on 17 May 2013
In a nutshell: If you're looking for a concise guide to the philosophy and practices within the Extreme Programming (XP) movement then this is the book for you. Yes, the book was published nearly 10 years ago (which is practically a lifetime in the world of computing), but fundamental methodologies such as those documented within this book really don't go out of date.
Even though I have worked within the software development industry for a decade I have never actually read a focused overview of what Extreme Programming is. Sure, I've read lots of blogs and chatted at great length to my peers about the subject, but after several heated discussions at a local Java User Group I realised it was about time I read up on the subject properly.
My goal was to learn in as short a time as possible about how the processes we all associate with the XP movement fit together, and I believe this book met that objective perfectly. There are plenty of bite-sized and quotable words of wisdom on topics such as the core XP Values, Coding Practices (TDD, pairing etc), XP events, development artifacts and XP Roles. I personally found it very helpful in clarifying my thoughts on the XP process as a whole - many of the XP practices are now common place within our industry, but often they are used in isolation or not as originally intended, and this book is a great reminder/primer on how the XP movement is not just a series of good practices, but a general philosophy for producing well-crafted software applications.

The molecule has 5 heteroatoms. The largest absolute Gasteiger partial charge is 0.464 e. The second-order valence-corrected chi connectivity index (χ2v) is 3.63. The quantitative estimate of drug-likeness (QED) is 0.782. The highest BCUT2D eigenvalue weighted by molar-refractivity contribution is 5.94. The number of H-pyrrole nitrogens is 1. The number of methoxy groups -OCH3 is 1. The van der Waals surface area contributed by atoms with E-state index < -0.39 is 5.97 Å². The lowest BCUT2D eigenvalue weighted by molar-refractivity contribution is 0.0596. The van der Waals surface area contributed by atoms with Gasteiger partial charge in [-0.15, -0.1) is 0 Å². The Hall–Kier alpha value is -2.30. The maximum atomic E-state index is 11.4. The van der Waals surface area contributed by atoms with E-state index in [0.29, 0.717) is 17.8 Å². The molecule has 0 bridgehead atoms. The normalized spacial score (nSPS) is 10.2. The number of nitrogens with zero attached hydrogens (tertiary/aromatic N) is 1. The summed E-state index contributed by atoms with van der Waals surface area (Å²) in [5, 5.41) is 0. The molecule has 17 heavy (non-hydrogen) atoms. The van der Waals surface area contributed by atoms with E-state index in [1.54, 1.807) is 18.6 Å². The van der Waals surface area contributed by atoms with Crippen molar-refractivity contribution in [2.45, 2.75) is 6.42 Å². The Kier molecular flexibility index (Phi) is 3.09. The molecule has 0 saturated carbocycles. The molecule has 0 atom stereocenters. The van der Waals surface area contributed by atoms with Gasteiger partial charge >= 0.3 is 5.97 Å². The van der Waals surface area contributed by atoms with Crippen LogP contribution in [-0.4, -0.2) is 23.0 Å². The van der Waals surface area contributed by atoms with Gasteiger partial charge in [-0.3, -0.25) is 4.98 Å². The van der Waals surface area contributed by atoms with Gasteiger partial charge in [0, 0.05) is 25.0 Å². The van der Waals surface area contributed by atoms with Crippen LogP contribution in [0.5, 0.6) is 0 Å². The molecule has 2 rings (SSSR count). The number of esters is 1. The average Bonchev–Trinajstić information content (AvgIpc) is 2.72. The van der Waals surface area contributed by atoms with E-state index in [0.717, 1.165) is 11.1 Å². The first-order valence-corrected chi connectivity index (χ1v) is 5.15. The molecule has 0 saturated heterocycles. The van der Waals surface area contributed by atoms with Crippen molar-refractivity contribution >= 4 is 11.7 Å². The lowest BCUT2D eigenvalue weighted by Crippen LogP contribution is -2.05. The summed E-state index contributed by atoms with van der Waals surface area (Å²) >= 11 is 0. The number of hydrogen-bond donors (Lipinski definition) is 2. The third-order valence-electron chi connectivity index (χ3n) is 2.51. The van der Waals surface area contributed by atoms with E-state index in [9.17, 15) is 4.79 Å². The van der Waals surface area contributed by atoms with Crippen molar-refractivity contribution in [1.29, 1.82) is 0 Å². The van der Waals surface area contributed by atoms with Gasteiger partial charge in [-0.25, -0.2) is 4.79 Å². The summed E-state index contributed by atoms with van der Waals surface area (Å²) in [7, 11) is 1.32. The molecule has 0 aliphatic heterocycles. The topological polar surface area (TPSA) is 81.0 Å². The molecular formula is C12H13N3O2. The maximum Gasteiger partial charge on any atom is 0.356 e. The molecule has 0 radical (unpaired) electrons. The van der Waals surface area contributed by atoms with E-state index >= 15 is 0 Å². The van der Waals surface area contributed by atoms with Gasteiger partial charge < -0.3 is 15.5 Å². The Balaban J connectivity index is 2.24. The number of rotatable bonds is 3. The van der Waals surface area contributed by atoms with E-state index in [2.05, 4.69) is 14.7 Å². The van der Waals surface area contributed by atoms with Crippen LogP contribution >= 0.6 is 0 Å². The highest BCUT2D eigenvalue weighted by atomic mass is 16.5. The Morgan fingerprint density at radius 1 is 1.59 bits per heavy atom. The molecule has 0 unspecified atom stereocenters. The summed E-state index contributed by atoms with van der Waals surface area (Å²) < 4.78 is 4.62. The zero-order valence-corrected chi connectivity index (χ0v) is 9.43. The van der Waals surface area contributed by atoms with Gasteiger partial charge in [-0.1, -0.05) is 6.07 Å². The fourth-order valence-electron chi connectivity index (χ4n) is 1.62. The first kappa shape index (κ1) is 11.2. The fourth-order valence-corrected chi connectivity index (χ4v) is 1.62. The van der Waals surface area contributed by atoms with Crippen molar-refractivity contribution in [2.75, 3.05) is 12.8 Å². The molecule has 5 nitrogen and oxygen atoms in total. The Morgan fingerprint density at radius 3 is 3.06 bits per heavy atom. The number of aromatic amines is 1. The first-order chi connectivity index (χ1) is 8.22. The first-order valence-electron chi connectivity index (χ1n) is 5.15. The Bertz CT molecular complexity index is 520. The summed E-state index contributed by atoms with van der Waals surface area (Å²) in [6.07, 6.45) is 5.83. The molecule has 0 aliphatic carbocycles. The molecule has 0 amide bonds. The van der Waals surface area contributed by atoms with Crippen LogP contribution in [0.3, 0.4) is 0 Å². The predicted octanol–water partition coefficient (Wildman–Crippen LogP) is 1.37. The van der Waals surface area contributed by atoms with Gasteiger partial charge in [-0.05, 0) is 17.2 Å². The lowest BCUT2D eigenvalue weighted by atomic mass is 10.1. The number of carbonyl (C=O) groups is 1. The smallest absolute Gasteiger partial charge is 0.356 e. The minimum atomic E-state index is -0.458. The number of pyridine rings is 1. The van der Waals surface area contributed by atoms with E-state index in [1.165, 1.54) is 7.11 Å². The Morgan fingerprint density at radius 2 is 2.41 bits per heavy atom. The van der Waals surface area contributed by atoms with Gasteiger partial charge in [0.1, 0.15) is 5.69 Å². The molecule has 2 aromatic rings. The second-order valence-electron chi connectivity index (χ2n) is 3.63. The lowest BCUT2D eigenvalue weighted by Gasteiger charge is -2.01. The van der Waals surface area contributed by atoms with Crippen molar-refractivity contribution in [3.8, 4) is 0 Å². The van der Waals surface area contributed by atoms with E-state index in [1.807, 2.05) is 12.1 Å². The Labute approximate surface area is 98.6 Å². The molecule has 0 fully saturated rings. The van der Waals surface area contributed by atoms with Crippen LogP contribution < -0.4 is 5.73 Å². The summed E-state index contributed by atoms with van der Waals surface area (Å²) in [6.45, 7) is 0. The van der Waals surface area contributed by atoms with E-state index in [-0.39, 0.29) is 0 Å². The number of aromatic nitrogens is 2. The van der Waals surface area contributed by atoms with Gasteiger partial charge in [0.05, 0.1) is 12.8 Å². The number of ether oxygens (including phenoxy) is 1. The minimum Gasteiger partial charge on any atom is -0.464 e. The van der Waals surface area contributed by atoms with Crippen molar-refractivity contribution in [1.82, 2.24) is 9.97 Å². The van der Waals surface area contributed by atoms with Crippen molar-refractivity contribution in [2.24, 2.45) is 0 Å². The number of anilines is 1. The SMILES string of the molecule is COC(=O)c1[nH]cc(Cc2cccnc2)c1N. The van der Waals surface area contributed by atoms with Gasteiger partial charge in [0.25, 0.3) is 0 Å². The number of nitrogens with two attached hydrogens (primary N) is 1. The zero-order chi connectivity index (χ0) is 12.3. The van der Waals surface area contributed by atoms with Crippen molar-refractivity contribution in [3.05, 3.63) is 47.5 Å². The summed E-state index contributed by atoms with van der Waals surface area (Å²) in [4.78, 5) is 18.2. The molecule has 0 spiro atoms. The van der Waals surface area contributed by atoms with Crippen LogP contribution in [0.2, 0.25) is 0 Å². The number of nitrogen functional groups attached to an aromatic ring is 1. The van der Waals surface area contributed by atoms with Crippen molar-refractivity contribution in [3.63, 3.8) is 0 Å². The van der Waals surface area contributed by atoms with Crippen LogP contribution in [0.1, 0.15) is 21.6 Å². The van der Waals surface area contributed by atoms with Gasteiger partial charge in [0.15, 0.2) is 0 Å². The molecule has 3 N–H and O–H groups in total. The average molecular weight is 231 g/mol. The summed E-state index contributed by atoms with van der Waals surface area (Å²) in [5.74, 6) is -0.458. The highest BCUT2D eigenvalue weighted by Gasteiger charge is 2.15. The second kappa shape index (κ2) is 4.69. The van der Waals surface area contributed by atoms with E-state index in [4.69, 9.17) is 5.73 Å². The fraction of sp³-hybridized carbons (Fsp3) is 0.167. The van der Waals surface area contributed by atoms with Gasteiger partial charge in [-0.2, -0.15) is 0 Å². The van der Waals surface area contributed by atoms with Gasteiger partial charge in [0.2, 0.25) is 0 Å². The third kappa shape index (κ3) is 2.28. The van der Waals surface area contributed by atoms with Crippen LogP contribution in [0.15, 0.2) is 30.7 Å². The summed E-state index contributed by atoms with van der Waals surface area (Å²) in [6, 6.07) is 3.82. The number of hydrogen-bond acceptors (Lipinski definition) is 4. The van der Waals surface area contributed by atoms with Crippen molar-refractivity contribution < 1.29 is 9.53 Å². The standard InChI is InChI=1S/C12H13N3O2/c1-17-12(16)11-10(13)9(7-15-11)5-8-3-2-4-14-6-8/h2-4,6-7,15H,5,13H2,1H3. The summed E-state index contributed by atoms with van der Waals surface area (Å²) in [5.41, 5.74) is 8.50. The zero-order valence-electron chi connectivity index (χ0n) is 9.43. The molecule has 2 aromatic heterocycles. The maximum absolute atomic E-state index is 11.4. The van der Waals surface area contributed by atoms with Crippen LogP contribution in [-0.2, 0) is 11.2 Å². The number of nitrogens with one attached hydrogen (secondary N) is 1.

In summary, this is a very useful book for exploring XP practices and also understanding the philosophy behind the movement.
on 8 February 2015
Very well written little book this. Doesn't get bogged down in details, yet covers the essentials to Extreme Programming in a jaunty but comprehensive way. This is a book about a style of working and as such does everything it says on the cover, tells programmers everything they need to know about what seems to be a complex subject but is summarized in just a few key principles. And explained in just such a way that leaves the reader slapping thier forehead and laughing 'But of course.' Brilliant.